HOW TO FRAME AND COMPOSE A SHOT & 10 TIPS ABOUT VOX POPS
Among the first things every aspiring self-shooter has to understand is how to frame and compose a shot. It’s at the heart of making engaging television and video, including vox pops, one of the first things a self-shooter will be asked to produce in a TV newsroom. This tutorial offers advice on skills that have to be mastered early on by broadcast journalists.
Framing a Shot
There are three basic shot sizes for framing (wideshot, midshot and close-up) and then variations on these three. The video below demonstrates how to frame a shot.
Below is a link to a second video with useful advice about framing.
Have the camera at eye level with the subject being filmed unless there’s a conscious decision to create an upwards or downwards angle. When framing a shot, don’t cut the subject on their limbs – like knee, ankle or elbow – because it looks odd. It gives the impression that part of their body has been, quite literally, cut off.
At risk of stating the obvious, when a self-shooter pans or tilts a shot, they should ensure that the end frame is more interesting than the original one.
Don’t zoom unless absolutely necessary, because the content within the frame should be interesting enough already. Zooming is, in effect, manufacturing interest in a shot.
Below is a video about shot composition that explains the following:
- Leading Lines
- Rack Focusing
- Lead Room
- Natural Framing
- Shot Balance
10 Tips for Vox Pops
When joining a TV newsroom, the first thing a young self-shooter works on could be vox pops. This will involve interviewing members of the public about a topic of interest.
Here are 10 tips on how to record successful vox pops:
1) A big smile and a clear explanation what you’re doing
This is a good way to convince members of the public to be interviewed. Be warm and welcoming, and people will be more willing to stop and contribute to your programme. It’s never pleasant when you are constantly refused an interview as you stand on a high street in the cold…
2) Rule of Thirds
Frame the shot using the Rule of Thirds (see Tutorial 3).
3) Location in background of shot
Take time to consider the background of your shot. Does it look interesting? Is it relevant to your story? Is it too distracting? Also, beware of members of the public acting the fool behind your interviewee. We all know what that looks like, don’t we…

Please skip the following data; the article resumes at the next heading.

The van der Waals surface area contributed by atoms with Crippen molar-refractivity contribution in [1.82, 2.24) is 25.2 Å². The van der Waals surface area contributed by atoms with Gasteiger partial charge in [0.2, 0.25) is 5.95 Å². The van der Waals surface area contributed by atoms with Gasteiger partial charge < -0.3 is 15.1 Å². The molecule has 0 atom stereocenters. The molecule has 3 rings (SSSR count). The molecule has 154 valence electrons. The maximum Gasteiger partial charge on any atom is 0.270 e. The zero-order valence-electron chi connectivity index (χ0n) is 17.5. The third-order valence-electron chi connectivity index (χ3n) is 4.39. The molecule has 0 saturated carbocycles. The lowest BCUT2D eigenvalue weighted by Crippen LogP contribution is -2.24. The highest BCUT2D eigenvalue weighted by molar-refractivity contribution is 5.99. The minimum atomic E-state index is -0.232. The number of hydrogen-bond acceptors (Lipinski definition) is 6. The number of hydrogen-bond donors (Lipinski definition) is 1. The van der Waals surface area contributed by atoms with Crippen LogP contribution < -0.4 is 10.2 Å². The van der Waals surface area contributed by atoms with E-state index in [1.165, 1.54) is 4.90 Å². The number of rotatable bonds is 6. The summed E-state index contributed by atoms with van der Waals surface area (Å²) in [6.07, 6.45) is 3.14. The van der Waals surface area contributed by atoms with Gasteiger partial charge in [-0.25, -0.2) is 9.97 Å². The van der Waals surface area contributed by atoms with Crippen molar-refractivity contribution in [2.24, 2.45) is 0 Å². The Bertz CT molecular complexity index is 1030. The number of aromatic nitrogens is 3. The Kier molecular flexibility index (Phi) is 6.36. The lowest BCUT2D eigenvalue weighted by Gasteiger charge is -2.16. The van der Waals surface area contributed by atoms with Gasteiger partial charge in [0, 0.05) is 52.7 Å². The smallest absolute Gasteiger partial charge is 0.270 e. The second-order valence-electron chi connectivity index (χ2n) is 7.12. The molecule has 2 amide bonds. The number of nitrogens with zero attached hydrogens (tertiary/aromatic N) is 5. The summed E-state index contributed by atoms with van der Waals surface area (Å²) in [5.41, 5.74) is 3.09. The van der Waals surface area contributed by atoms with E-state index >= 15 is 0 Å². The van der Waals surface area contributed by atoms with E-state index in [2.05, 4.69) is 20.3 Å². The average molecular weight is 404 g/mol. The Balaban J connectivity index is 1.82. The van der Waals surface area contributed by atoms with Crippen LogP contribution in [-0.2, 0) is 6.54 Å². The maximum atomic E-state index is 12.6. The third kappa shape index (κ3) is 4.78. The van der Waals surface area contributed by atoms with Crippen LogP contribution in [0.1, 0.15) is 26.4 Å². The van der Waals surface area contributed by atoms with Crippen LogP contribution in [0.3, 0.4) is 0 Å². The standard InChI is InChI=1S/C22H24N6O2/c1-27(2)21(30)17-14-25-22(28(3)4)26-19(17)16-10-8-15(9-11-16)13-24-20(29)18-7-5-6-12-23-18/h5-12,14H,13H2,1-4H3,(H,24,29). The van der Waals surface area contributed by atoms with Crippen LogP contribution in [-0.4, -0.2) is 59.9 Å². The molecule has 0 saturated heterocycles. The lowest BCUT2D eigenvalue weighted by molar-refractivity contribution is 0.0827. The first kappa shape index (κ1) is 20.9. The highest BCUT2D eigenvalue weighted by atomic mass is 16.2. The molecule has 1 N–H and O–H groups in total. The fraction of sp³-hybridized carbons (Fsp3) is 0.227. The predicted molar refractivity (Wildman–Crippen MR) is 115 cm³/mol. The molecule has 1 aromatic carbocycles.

4) Too much background noise?
Always wear headphones because they will help you decide if the background noise is too loud. If you’re filming in the street, there will obviously be some natural sound which will make the audio more interesting. But you don’t want the background sound to distract from the interview which is more important. To get around this problem, you may have to move to a quieter location.
5) Max of 5 clear, simple questions
Keep your questions clear and succinct. It’s likely that you will ask the same questions to all the people you interview and create a narrative from their answers.
6) Open not closed questions
Your questions probably won’t be included in the final edit, so you are ideally looking for expansive, self-contained answers. You don’t want answers starting with “Yes…” or “No…” because they mean nothing without the context of the question. So avoid closed questions that invite these types of answers. Instead, ask open questions like “Tell me about…” or “What do you think about…” which receive more rounded replies.
7) Don’t interrupt the answer
To get these rounded, self-contained answers, avoid interrupting the interviewee before they have finished their answer. Remember, your question won’t be included, so we don’t want to hear your voice mid answer either.
8) Don’t want microphone in shot
Always be careful to ensure that your microphone is safely out of shot.
9) Check audio before press record and always wear headphones
Don’t forget to check audio levels before you press record and monitor sound closely throughout.
10) Flip the angles of interview
When you interview people, flip their position. Have your first interviewee standing on the left of frame as you look, then have the second person standing on the right. This means that in the edit, you can cut between both people without it looking visually uncomfortable. If they are both standing on the same side of the frame, they will not cut so naturally. It will feel awkward on the eye.